1st September 2017 – St Robert of Newminster, Roman Catholic Church, Morpeth

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Opened on 1st August 1850, this building was 167 years old in 2017. Its style of architecture is Early English (Gothic) and was designed by T. Gibson of Newcastle. Its spire rises an impressive 119 ft and is a prominent landmark in the Morpeth skyline. Its patron, St Robert of Newminster, was a 12th century priest who founded Newminster Abbey near Morpeth in 1138. Every year the church has a pilgrimage to the abbey ruins.

  • Samsung GX-1S
  • 1/100 sec exposure
  • f/13 21 mm
  • ISO 200

7th September 2017 – Jesmond Dene

2017-09-07 Jesmond Dene

An oasis in the middle of Newcastle. This deep and narrow valley runs to the east of the city centre and is a popular recreational spot. It was a particularly wet evening when I had a walk up the dene (I got soaked) and there were not many folk about. Not that it is obvious in the photo, but the rain was lashing down! The rocks on which I was standing were very slippery and I did question the lengths I was going to get a good photo that day!

  • Samsung GX-1S
  • 1/10 sec exposure
  • f/4.5 40 mm
  • ISO 800

8th September 2017 – Newcastle/Gateshead Quays

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The vantage point for this photograph was the Sage, Gateshead. The Tyne Bridge was decorated for the annual Great North Run (held on 11th September 2017). Therefore, this photo was seasonal!

  • Samsung GX-1S
  • 1/200 sec exposure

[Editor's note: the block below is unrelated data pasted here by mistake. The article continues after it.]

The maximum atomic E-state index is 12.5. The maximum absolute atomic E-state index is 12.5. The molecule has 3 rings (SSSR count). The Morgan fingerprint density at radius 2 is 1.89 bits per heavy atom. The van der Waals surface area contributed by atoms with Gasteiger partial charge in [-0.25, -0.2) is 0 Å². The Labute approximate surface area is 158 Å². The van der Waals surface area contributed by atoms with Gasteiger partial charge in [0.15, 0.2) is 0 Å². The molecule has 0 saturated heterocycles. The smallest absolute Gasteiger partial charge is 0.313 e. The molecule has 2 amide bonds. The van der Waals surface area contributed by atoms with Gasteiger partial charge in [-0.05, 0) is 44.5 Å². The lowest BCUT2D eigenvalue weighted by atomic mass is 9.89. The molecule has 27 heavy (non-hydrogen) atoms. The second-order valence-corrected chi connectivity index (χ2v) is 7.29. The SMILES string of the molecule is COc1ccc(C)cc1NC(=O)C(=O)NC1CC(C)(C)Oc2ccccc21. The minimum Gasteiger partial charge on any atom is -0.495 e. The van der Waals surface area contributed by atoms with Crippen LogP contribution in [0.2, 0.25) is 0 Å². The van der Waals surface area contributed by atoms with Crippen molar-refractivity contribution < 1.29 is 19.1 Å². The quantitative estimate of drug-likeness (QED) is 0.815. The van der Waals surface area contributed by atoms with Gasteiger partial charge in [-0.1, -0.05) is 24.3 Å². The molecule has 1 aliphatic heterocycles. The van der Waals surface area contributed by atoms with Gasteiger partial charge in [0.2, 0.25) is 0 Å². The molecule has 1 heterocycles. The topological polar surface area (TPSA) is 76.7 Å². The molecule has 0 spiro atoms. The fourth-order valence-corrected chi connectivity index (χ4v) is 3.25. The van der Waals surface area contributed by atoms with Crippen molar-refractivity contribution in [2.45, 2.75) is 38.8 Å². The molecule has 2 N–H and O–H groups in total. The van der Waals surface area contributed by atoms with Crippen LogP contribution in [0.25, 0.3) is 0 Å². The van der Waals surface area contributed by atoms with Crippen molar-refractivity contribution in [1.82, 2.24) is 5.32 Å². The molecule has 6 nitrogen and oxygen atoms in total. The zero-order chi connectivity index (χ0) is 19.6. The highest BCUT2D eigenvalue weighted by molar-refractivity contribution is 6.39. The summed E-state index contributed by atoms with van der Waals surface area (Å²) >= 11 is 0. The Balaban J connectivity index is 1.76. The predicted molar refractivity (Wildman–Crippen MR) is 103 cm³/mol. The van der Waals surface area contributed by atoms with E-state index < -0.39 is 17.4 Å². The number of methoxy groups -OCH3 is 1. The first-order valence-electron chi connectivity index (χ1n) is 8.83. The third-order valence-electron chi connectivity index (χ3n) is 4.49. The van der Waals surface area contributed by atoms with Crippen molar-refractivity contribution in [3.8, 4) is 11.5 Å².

• f/11 21 mm
  • ISO 800

9th September 2017 – Jesse Window, Church of St Mary the Virgin, Morpeth

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The crowning glory of the local parish church is the east window, depicting Jesse’s dream. The stained glass is thought to date from 1377 and is a rare example of a Medieval Jesse Window in the United Kingdom.

  • Samsung GX-1S
  • 1/15 sec exposure
  • f/4 24 mm
  • ISO 400

12th September 2017 – St Mary’s Lighthouse

2017-09-12 St Marys Lighthouse

One of the most photographed locations in the NE, St Mary’s Island lies off the coast near Whitley Bay. It is accessed by a causeway at low tide. It is a very photogenic spot and every time one visits, the conditions are always different and the number of different angles are infinite. This, my second visit to the island during 2017, was photographed on a gloomy afternoon and the light was fading rapidly.

  • Samsung GX-1S
  • 1/50 sec exposure
  • f/8 35 mm
  • ISO 200

14th September 2017 – Simonside Hills

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Another beauty spot in rural Northumberland, the ‘stepped’ mountainside of Simonside is an instantly recognisable sight for locals. As I was driving up to Rothbury this particular evening, I pulled over to take this photo on top of the moors road between Rothbury and Alnwick. A lovely view.

  • Samsung GX-1S
  • 1/20 sec exposure
  • f/6.7 24 mm
  • ISO 400

365 Day Photograph Challenge: August Part II

Memories of summer exploring and the first signs of autumn.

We start the second-half of August in Devon in SW England as I was spending time on holiday catching up with university friends. Devon is famous for its very changeable weather conditions. It can be bright sunshine on the south coast while on the north coast it can be pouring rain. I think the first two photographs in this series demonstrate that perfectly. Sadly, I was unable to take the DSLR with me so the photographs are shot on my Samsung Galaxy S7.

20th August 2017 – Lynton and Lynmouth Cliff Railway

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This photograph really does not do any justice as to how wet it was. I love how the parents on the cliff railway are sensibly wearing their hoods while the children are not!